Sometimes you have to wonder if it’s worth it. You are making minimum wage living paycheck to paycheck and have to put yourself at risk every day. It wouldn’t be so bad if people respected the fact that you don’t have to be there. They come in without a mask, they make demands about why something is out of stock. Every sneeze and cough is a potential exposure. You try to keep a smile on your face and to be customer focused, but who is looking out for you? Frustrated. Stressed.
All of a sudden you’re expected to work from home and teach your children of different ages. Something is not going to get done. You’re trying to do it all, and you’re tired and frustrated, and you don’t know how to do Common Core Math, so you spending extra time trying to teach yourself. Perhaps you’re more mad at your spouse than you let on because it seems like you are doing more of the teaching than they are, or you are a single parent, trying to do it on your own. You have people nearby that could help, but they are quarantining and you don’t want to put them in danger. Flustered. Upset.
A true testament of faith. Not only must you lead your congregants in Worship and Prayer, but you have to hear about all of the sicknesses and deaths in your church community. You have to make sure to keep time for your own family and to really put your trust in God. And continue to be supportive to all of those around you that you are leading. Hopeful. Responsible.
You have always been on the front lines, but now you may have to arrest people that may have an invisible virus. It has become harder to do your normal job. Having to break up social gatherings because people simply won’t follow the rules. Worried that the several people you come in contact with may give you something that you might pass along to your family. Worried. Irritated.
High School Seniors
Maybe you feel like you have no right to pout about missing Prom, but this year was going to be so much fun. You had your dress or suit picked out. And so you hold your feelings in. Your parents are stressed out trying to work and teach your siblings. But you are sad. You’re sad that you will not get to have a graduation. You miss your friends. You miss having a senior year. What happens to your plans for after high school? So much is in flux right now, it’s a bit hard to handle. Invisible. Concerned.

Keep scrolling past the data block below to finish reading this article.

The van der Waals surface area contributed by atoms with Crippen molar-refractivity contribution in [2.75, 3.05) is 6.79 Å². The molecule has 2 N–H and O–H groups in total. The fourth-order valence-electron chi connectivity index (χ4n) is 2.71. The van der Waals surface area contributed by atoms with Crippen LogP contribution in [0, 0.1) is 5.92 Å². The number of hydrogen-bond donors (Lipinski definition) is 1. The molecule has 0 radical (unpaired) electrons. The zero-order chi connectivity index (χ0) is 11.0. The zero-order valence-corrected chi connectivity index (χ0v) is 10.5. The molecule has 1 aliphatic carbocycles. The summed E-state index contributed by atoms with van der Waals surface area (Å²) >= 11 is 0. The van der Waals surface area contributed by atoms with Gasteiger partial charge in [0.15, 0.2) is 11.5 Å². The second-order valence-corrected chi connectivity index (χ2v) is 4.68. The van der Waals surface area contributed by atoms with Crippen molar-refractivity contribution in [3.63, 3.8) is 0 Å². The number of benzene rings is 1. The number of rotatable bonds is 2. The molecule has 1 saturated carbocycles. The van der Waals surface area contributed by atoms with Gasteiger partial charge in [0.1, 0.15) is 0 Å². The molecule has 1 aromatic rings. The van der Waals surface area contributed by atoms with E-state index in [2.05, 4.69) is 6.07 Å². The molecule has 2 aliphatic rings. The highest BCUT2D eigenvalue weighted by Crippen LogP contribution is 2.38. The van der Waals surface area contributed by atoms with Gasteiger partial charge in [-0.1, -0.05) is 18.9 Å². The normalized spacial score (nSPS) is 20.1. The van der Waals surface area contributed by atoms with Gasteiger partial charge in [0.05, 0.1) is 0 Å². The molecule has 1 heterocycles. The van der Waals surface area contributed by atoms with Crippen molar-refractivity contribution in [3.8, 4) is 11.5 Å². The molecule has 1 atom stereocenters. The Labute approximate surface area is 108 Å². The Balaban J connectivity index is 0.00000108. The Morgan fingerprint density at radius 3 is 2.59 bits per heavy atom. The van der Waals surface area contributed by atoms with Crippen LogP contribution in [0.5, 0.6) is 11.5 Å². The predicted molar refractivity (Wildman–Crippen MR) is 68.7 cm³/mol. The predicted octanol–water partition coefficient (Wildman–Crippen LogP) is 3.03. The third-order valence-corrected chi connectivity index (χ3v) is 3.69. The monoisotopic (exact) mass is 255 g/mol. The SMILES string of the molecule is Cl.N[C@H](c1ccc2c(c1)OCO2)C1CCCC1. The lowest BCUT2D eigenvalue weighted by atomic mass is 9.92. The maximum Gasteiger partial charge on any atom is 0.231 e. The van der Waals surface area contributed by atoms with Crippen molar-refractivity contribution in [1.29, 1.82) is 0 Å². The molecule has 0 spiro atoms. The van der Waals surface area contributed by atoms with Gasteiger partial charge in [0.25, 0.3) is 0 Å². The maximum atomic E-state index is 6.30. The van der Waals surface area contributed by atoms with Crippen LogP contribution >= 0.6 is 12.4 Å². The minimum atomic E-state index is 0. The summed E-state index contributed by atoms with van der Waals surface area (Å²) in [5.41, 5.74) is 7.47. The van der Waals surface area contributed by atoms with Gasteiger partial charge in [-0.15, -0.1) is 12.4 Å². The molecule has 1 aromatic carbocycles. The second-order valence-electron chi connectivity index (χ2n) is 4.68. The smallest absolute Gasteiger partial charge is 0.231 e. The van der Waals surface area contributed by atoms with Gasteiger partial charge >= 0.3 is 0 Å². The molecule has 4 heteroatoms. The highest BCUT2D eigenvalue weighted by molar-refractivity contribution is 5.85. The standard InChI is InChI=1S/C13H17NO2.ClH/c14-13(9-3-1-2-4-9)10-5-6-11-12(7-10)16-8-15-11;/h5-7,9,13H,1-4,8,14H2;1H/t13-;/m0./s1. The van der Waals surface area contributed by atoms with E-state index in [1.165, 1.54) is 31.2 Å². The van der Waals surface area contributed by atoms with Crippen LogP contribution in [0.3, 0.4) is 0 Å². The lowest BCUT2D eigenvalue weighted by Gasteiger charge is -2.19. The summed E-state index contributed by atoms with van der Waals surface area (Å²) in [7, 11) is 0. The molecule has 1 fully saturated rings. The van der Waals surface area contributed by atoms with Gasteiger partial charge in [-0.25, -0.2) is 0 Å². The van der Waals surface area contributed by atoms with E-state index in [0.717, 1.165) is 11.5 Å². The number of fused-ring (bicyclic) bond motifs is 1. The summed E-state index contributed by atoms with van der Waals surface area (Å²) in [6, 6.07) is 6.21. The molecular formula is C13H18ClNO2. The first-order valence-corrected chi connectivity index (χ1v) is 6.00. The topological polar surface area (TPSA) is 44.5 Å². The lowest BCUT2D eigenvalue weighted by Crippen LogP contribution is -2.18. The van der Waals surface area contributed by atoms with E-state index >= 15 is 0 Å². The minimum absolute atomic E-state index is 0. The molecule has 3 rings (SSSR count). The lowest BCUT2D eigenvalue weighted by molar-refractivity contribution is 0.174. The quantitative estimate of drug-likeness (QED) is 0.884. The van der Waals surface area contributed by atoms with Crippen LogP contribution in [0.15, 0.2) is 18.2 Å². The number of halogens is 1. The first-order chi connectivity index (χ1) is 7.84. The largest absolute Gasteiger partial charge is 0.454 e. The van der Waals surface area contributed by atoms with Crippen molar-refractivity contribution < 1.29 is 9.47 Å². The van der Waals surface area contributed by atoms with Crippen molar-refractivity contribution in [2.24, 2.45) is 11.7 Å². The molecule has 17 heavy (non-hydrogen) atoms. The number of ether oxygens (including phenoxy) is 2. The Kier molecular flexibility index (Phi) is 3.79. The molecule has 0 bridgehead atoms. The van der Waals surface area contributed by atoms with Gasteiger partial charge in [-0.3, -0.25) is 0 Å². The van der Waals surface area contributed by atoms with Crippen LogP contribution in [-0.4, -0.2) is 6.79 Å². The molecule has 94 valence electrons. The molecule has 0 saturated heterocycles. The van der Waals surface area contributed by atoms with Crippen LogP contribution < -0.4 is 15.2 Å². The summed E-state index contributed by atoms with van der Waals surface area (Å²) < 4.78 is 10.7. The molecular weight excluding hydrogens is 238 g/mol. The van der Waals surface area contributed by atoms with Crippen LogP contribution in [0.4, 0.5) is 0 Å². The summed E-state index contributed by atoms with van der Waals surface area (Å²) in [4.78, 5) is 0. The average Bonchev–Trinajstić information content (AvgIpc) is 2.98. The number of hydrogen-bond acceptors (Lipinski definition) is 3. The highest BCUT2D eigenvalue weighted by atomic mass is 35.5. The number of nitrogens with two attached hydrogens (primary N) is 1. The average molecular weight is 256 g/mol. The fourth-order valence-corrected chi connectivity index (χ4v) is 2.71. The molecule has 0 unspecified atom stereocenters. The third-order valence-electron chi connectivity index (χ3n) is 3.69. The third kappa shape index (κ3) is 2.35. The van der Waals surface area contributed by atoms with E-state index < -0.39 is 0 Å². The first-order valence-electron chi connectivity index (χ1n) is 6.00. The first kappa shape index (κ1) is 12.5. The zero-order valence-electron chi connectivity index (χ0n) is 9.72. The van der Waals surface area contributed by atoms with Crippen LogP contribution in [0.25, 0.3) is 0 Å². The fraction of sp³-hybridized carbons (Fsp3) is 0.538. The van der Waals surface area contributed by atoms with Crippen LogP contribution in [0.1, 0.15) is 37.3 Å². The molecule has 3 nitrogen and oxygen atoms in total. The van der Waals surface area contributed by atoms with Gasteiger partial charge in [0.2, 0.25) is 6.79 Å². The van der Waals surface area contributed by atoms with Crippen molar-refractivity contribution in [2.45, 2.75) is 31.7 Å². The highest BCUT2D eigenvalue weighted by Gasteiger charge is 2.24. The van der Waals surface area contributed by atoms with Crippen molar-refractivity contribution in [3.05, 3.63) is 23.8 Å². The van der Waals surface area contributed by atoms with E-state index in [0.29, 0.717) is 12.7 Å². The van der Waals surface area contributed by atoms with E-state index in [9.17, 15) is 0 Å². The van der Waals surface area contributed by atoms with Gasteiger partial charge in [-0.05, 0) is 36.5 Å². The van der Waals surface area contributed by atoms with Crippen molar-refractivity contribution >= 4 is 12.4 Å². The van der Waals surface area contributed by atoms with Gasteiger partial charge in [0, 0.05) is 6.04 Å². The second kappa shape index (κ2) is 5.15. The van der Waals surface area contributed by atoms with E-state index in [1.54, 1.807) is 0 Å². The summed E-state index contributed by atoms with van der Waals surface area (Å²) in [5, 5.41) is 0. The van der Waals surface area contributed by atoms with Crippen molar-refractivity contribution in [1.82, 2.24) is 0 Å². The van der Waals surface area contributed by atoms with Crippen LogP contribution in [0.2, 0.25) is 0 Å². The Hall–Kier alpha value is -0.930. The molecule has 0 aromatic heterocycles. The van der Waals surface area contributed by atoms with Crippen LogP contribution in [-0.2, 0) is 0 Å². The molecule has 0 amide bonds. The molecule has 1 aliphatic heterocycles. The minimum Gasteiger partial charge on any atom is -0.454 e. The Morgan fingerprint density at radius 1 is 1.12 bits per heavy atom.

Business is slow. You are trying to stay flexible, but the truth of the matter is that people are not spending while they are in fear, and most of your customers are scared about what will happen to their incomes. Perhaps your loyal, long-time customers will order take out or swing by for a small request, but you know if you are not agile your business will not survive this moment in history. Flexible. Worried.
This might be the first time you’ve ever seen all sports cancelled for the year. Kobi just died, and that was just sinking in, and now – NBA, NFL, MLB, etc – all cancelled. Watching Sports Center has lost it’s flare, and not being able to practice with your teammates has got to be rough. Sad. Patient.
The Average Resident
There’s only so much Netflix you can watch. Maybe you’re fortunate to be able to work from home. You don’t have the correct setup. You are doing 40 hours of work on a tiny 7″ screen. You want ice cream, but are scared to go to the grocery store, it’s such a stressful moment. And so you sit at home. Perhaps you are alone and have had 0 physical interaction. You haven’t physically seen friends or family in 6 weeks. You miss hugs and kisses and hi-fives. You’ve attended at least 100 Zoom or Skype calls by now and you are OVER it. Your house is getting clean though, but you’re gaining weight from all the comfort snacks and the lack of exercise. You meant to exercise on Wednesday but you have no idea what day it is, and this stupid rain made you angry. You have no one to take your angry out on, no gym to work your aggression on. You want to go back to “normal” but you know “normal” will never be the same again. You’re saving a ton of money by not driving anywhere, but you miss going to the mall or the movies. You know you have it pretty good and shouldn’t complain, but you feel trapped like a prisoner in solitary confinement. Frustrated. Tired.
And on top of that there are people that have lost loved ones or friends. And are trying to grieve in quarantine, which adds another difficulty. Or people that might have someone in the hospital as you are reading this; loss of appetite, and maintaining a thread of hope, as best they can.
We are all experiencing a different Pandemic and a different Quarantine. But we have no other choice than to get through this together. So just remember to consider these other perspectives when you might want to complain about your own situation. Remember to check on your extroverted friend that may be itching to get outside, or that loner to make sure they are ok. Grab groceries for your elderly friends or family. Remember to thank the people that are working on the front lines and to be kind.
And when this is all over, never forget how hard of a time we all had, and appreciate the small moments that we wish we could have right now.
The image shown above is a thumbtack. If you look at different angles, you can certainly see different things!
Stay Safe! God Bless!